City councillors have their heads in the sand: letter

LETTERS

In reference to your article, ‘City council to fight forestry ‘misinformation’

Campbell River city council are like ostriches with their heads in the sand, hiding from danger.

Yes, every valley bottom in B.C. was once thick with the giant trees which grow in rich soil fertilised by salmon remains. No more. Today, after 100+ years of logging focused on big trees, less than 10 per cent of valley bottom old-growth remains on the southern coast; and just 2.6 per cent is protected. The remaining big trees are being logged at a rate unprecedented and will be gone inside three years.

The Nanaimo city resolution to protect this rare type of forest, so jeered at by Mr. Cornfield, is actually backed up by facts from the Old-Growth Review completed last year, and by unarguable facts related to climate change. Meanwhile, 50 per cent of forestry jobs have been lost in the past 20 years to mechanisation and technology, and once the last quick-profit old-growth is gone, the last of the jobs may go too, as big forest companies leave the province altogether, off to decimate other areas of the planet.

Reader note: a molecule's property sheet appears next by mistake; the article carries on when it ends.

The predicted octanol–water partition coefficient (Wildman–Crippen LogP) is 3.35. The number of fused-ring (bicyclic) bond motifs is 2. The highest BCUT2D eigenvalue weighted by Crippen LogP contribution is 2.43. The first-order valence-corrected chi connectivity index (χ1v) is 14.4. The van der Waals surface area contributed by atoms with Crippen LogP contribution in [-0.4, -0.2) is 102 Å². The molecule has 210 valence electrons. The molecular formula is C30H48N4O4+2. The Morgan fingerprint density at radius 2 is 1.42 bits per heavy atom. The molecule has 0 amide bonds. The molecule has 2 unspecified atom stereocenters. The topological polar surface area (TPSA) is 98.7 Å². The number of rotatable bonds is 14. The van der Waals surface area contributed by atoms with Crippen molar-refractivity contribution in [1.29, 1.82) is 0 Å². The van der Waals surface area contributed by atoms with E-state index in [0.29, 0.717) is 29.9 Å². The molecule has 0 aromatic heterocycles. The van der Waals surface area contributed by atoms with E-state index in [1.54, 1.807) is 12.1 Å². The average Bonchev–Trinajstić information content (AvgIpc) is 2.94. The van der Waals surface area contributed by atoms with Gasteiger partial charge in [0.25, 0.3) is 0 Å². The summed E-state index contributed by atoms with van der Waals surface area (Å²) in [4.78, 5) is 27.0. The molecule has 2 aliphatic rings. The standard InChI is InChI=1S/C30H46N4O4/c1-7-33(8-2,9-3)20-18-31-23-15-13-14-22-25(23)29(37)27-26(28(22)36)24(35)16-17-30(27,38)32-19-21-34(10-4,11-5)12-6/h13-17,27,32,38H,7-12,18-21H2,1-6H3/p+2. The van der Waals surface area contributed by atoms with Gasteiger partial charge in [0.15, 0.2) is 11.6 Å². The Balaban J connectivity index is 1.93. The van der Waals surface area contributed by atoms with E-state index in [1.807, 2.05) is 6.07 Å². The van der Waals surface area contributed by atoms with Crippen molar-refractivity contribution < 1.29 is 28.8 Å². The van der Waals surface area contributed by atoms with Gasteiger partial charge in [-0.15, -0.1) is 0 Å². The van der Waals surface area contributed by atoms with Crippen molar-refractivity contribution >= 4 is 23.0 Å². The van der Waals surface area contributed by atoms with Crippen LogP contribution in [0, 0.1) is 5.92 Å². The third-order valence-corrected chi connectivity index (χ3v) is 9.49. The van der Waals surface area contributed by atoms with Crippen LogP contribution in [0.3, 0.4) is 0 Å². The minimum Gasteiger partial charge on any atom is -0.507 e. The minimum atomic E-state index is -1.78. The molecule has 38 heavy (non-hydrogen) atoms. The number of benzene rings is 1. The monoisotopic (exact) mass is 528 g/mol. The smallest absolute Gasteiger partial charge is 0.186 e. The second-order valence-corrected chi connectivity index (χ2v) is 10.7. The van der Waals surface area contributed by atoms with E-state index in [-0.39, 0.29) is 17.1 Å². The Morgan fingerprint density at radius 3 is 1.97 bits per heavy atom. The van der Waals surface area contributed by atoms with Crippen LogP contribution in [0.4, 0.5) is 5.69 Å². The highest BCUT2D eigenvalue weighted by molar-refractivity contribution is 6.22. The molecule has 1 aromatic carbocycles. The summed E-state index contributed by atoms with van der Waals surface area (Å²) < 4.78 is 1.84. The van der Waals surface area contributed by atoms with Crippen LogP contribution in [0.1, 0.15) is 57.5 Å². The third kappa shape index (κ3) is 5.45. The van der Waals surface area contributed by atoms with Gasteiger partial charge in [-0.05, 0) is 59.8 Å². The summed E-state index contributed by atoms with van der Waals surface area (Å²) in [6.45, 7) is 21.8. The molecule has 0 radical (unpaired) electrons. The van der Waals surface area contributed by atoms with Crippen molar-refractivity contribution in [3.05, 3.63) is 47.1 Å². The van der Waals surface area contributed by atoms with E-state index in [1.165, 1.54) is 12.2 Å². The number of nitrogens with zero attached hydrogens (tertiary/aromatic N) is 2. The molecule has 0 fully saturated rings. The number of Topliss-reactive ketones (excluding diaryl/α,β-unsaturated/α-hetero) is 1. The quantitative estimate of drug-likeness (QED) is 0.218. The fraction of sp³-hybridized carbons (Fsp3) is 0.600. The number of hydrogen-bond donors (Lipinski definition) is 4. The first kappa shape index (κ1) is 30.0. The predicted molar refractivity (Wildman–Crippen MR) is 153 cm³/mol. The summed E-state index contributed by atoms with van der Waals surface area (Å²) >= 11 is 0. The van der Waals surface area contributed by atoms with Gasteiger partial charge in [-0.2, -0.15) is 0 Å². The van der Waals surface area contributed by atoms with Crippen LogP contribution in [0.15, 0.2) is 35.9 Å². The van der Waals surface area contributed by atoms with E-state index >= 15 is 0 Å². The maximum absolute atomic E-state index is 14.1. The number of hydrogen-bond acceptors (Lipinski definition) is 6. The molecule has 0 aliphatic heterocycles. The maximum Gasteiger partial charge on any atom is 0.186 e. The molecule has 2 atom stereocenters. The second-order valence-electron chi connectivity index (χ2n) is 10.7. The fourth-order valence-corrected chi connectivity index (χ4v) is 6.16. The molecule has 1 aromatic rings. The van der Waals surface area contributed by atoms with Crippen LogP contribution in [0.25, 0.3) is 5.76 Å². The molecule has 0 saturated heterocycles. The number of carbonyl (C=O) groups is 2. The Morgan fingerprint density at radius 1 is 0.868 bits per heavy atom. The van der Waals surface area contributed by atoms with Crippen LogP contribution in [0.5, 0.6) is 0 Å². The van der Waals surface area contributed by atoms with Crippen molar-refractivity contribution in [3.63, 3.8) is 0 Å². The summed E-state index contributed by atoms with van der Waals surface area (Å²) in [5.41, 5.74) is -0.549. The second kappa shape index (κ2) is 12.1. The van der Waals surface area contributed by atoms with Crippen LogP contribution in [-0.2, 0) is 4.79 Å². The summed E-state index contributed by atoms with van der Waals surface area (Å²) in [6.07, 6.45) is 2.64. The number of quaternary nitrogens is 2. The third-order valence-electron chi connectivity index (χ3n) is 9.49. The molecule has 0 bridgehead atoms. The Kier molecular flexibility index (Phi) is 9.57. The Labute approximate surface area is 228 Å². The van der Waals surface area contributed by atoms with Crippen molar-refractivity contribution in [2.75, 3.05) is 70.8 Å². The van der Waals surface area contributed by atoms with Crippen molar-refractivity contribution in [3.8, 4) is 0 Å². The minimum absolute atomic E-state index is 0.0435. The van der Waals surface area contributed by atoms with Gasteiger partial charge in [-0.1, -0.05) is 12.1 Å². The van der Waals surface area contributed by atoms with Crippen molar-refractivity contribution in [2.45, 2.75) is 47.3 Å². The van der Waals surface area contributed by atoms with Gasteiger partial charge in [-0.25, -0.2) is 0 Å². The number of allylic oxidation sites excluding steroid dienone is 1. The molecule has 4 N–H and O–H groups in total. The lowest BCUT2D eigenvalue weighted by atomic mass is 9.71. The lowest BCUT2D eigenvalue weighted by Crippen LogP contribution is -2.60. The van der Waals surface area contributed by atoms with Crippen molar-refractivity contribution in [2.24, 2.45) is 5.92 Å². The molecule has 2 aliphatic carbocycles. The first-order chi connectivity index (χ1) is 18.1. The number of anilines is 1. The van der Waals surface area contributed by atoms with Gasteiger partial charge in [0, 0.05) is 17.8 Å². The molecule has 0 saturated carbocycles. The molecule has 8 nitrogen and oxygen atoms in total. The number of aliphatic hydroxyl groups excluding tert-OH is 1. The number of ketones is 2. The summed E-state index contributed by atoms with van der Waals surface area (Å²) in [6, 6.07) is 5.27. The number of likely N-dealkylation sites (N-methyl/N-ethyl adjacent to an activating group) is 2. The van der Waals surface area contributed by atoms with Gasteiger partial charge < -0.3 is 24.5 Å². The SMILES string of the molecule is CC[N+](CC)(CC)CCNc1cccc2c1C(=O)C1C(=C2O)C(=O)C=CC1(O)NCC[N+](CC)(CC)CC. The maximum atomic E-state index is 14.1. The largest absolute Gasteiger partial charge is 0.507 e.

There are many sustainable forest-related jobs we could have if we would insist on: the sustainable logging of second-growth (right now, even second and third growth is being logged at an unsustainable rate); the replanting, restoring, thinning, and prescribed burning of second-growth forests (helps trees grow more quickly and guards against damaging wildfires); banning raw log exports and building new mills to handle smaller timber and produce top quality engineered wood; community ecoforestry; tourism and recreation (old-growth forest needs defined trails through the woods to protect tree roots and understorey vegetation; tourism brings in way more to the economy than forestry). In protecting old-growth, we protect watersheds, salmon-bearing rivers and biodiversity, we protect cultural and spiritual values, and above all, we help protect ourselves against the climate crisis. Common sense says, protect the last old-growth now; it is why China no longer logs primary forest.

As Mr Cornfield and Campbell River city council keep their heads in the sand, hiding from the facts on old-growth, they would do better by our children to lift their heads up and take a closer look at those facts. Ostriches, like dinosaurs, cannot see the future coming.

Amanda Vaughan

Black Creek